Consummate dilettantism!

Friday, November 7, 2008

Synsepalum dulcificum, the Miracle Fruit

(I am hereby introducing a new category of posts about my experiences with various substances, this being one of them. I will review the substance in question, rate it in several categories, and provide links to websites from which it may be purchased.)

First discovered by Europeans in West Africa in 1725, Synsepalum dulcificum was witnessed being used by natives whose meals were often intolerably bitter. Miracle fruit is not a drug, but it is quite expensive; 10 concentrated tablets will set you back $20. It's completely legal, and in fact was once approved in the U.S. as a sugar substitute (until being nixed under curious and perhaps conspiratorial circumstances). But what does this marvelous fruit actually do? It's very interesting, really; it messes with your taste receptors. Its active component is a molecule called miraculin, which is a glycoprotein with a few carbohydrate chains -- it binds to the taste buds and makes acids taste sweet. It doesn't affect the central nervous system at all, and it's completely legal.

And I'm not making this up.

Of course, you're looking for an experience; what is this stuff like? Does it work? I coated my tongue with a tablet by sucking on it for about a minute; it tasted a little like an apricot. I went downstairs and began trying the foods I had assembled for this purpose. At this point I was highly skeptical; I felt no different and my tongue felt no different. But I very hesitantly (as though not wanting to find that I'd wasted my money) tilted the container of grapefruit juice (the campus juice is normally sour) to my mouth and took a sip. The grapefruit juice tasted like fruit punch! There was not a hint of sourness; I could easily have consumed an entire lemon on this stuff. Unfortunately, my collection of foods was inadequate for my exquisitely tuned palette; neither the chocolate nor the pretzels nor the sweet candies tasted remotely different. (The sour candies were very sweet, obviously, but unenjoyable.) Lemonade was sweet, and alcohol tasted no different. The experience lasted for a few hours.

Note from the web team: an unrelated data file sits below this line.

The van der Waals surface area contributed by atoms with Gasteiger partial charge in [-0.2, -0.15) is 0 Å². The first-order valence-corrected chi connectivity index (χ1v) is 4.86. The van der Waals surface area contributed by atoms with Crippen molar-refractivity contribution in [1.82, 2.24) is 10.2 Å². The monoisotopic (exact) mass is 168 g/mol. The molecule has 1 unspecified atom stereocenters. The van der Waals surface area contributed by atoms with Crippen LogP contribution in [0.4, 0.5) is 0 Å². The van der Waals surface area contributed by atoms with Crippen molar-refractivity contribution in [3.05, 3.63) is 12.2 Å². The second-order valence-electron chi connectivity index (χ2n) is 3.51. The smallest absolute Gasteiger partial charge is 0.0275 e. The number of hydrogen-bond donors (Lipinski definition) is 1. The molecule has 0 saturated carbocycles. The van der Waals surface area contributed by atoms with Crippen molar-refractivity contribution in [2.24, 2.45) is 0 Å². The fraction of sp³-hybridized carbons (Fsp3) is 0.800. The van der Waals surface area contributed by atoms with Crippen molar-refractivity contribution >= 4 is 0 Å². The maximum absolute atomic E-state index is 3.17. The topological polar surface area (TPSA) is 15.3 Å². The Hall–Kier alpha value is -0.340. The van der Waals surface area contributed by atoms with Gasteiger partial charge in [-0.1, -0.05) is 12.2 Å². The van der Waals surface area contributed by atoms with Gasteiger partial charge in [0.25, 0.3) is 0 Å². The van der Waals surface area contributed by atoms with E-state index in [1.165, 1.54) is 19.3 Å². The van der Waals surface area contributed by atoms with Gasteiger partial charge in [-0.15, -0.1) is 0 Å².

My verdict? This certainly has potential, but it's not worth the price unless you have a niche usage -- perhaps you really dislike like sour foods, perhaps you know a chef who can supply you with foods prepared specifically for this purpose, or perhaps you're dieting. It doesn't affect the flavor of non-acidic foods, so its utility is really quite limited. To truly enjoy it, you should really be at a tasting party, which would of course obviate the need for purchasing it in bulk for oneself. But it goes without saying that miraculin is extremely safe; it does not affect the chemistry of the brain, and it doesn't affect your food, either. It merely temporarily rewires the palette. Remember, however, that there is a reason acid tastes sour; one is not meant to consume that much. Downing a bottle of concentrated lemon juice might sound fun, but it'll give you ulcers.

Anyway, get it here.

Pleasure: 2/5
Distortion: 2/5
Safety: 5/5
Price: 2/5
Usefulness: 3/5


  1. Potential activity for us to do together? (minus downing of the gallon of lemon juice).

  2. Yes! This fruit is an excellent thing to try in a group.